This isn’t the way terrorism has tended to work. For all our knee-jerk descriptions of terrorists as mad, psychopathic or otherwise psychologically disturbed, decades of research has now demonstrated the opposite: that despite their clearly abnormal behavior, terrorists are overwhelmingly sane and psychologically normal. Nor have they tended to be antisocial loners. Terrorism has almost always been a group activity, carried out in cells that have strong bonds of solidarity between members. Certainly there have been “lone wolves” in history – some of them, such as the Unabomber, suffering from mental illness – but these have been exceptions to a well established rule.
But ISIL is playing by different rules. Its reach amongst Westerners is clearly skewed towards converts and born-again Muslims, often with troubled pasts. It tends not to appeal as much to those with long-held, well established religious commitments. That’s because ISIL isn’t merely offering an ideology. Like all fundamentalisms, it’s offering an identity: a chance for people to re-imagine themselves and restart their lives by turning their back in the most radical fashion on everything they’ve left behind. What better way to prove you’re free from the yoke of sin and drugs and sleaze than quite literally to take up arms against them? It’s not just the violence. It’s the illusion of purity and self-sacrifice that goes with it that is attractive.
This is particularly potent in an online era. It is precisely the fact that ISIL is so devastatingly effective online that means it doesn’t have to rely on the kind of group solidarity that has typically held terrorism together. This opens terrorism to people who previously would have been a liability. Someone who is mentally unstable or struggles to work with others is wholly unsuited to the kind of careful, secret planning that is so fundamental to professional terrorism. But no such concern applies when you’re trying to unleash the kind of rudimentary, randomized mayhem ISIL is. Suddenly the lone wolf, which was once an odd curiosity, is an emerging trend that sits near the top of the list of every Western security agency’s worries.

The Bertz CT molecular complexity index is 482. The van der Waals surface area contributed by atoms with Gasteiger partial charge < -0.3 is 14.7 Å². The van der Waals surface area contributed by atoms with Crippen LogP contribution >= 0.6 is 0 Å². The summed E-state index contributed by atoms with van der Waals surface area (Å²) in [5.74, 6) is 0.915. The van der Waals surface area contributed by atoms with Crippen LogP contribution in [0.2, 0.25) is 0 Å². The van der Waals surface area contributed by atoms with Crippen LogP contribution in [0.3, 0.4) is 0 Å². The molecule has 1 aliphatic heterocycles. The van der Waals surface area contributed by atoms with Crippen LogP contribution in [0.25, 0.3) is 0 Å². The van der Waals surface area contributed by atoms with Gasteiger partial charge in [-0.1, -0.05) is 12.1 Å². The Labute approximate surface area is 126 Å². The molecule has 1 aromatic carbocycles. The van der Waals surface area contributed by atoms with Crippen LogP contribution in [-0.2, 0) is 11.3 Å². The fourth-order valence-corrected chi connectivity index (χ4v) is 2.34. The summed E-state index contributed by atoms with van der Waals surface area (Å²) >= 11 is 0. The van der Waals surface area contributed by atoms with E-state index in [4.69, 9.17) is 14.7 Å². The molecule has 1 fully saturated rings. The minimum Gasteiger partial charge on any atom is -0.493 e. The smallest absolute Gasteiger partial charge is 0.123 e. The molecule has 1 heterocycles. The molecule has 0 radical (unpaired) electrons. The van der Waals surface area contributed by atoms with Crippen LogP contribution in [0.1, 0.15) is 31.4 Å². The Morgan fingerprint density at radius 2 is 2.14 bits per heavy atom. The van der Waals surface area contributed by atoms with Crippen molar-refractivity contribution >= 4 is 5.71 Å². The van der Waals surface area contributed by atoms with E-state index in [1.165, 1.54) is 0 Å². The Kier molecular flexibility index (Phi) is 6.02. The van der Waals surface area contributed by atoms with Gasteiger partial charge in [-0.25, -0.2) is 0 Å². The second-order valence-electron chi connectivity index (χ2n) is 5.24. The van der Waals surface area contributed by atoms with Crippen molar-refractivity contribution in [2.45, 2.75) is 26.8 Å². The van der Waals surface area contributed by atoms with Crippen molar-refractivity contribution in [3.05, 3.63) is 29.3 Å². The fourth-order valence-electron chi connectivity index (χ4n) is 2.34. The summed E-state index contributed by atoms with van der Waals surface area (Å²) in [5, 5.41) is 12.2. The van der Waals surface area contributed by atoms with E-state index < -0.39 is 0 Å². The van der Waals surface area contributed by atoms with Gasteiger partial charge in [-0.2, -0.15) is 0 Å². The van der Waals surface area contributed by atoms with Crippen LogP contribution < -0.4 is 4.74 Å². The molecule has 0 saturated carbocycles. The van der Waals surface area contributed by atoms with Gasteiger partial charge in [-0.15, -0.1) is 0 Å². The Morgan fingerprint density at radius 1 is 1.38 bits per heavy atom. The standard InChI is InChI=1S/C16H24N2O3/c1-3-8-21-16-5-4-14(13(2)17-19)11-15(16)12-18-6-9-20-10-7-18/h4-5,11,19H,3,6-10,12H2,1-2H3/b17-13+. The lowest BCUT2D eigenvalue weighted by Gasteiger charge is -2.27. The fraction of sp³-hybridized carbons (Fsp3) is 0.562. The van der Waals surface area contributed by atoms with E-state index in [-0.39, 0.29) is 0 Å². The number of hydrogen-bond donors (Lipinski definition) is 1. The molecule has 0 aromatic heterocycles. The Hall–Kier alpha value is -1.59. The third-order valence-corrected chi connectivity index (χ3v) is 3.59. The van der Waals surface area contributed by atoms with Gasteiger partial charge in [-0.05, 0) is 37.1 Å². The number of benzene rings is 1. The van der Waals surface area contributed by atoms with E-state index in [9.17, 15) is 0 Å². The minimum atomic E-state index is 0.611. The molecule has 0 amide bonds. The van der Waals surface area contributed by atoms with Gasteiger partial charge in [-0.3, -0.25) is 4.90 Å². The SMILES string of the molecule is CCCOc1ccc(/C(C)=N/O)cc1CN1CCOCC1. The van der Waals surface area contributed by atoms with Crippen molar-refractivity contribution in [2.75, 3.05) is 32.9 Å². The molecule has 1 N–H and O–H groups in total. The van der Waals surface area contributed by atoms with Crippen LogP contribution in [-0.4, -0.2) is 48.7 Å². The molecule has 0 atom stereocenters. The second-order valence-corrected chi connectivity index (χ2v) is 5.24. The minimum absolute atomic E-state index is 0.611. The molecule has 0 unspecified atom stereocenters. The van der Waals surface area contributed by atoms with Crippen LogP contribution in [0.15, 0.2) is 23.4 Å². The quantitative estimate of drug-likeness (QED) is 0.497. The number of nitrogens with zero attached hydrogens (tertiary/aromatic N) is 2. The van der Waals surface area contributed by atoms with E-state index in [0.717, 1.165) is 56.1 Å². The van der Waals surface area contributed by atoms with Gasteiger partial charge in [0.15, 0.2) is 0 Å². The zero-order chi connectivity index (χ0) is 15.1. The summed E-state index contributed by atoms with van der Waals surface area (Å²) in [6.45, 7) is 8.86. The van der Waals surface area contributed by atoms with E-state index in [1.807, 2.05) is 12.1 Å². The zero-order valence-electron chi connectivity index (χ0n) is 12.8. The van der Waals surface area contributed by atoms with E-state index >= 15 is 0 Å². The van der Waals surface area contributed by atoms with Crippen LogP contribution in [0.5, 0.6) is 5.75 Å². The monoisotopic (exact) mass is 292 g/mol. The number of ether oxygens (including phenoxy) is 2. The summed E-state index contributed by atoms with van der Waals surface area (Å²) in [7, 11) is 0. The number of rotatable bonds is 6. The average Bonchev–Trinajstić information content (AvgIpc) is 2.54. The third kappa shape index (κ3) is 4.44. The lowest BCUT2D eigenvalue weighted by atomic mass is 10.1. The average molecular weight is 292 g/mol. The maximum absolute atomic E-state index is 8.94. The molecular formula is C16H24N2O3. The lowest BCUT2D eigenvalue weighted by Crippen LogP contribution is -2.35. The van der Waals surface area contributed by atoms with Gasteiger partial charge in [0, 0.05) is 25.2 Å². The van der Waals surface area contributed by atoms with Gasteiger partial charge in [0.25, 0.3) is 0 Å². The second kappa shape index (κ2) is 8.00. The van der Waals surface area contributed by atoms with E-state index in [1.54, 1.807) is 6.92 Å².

Those agencies will respond with what they know: increased hard power. It’s why we’re so attracted to more counter terrorism laws and military intervention. We have this intuitive understanding that these things work. And sometimes, in the short term, they do.
But at some point we’ll have to recognise that even as we chalk up successes like killing senior terrorist figures, the problem only seems to grow. Who’d have thought 10 years ago that we’d be raising the terror threat level to its highest point in our history after Osama bin Laden had been killed?
That happens because we’re dealing with something that is deeply, irrevocably social. Eradicating it therefore becomes as complex as eradicating any social disease. Truth is we’ve never figured out how to solve those. We can’t stop drug use. We can’t stop disaffection. We can’t stop alienation. Not entirely, anyway. And perhaps we can’t eradicate radicalisation, either, at least until the whole ghastly experiment of militant Islamism collapses under the weight of its nihilistic contradictions. But in the meantime, it won’t be crushed by our sledgehammers.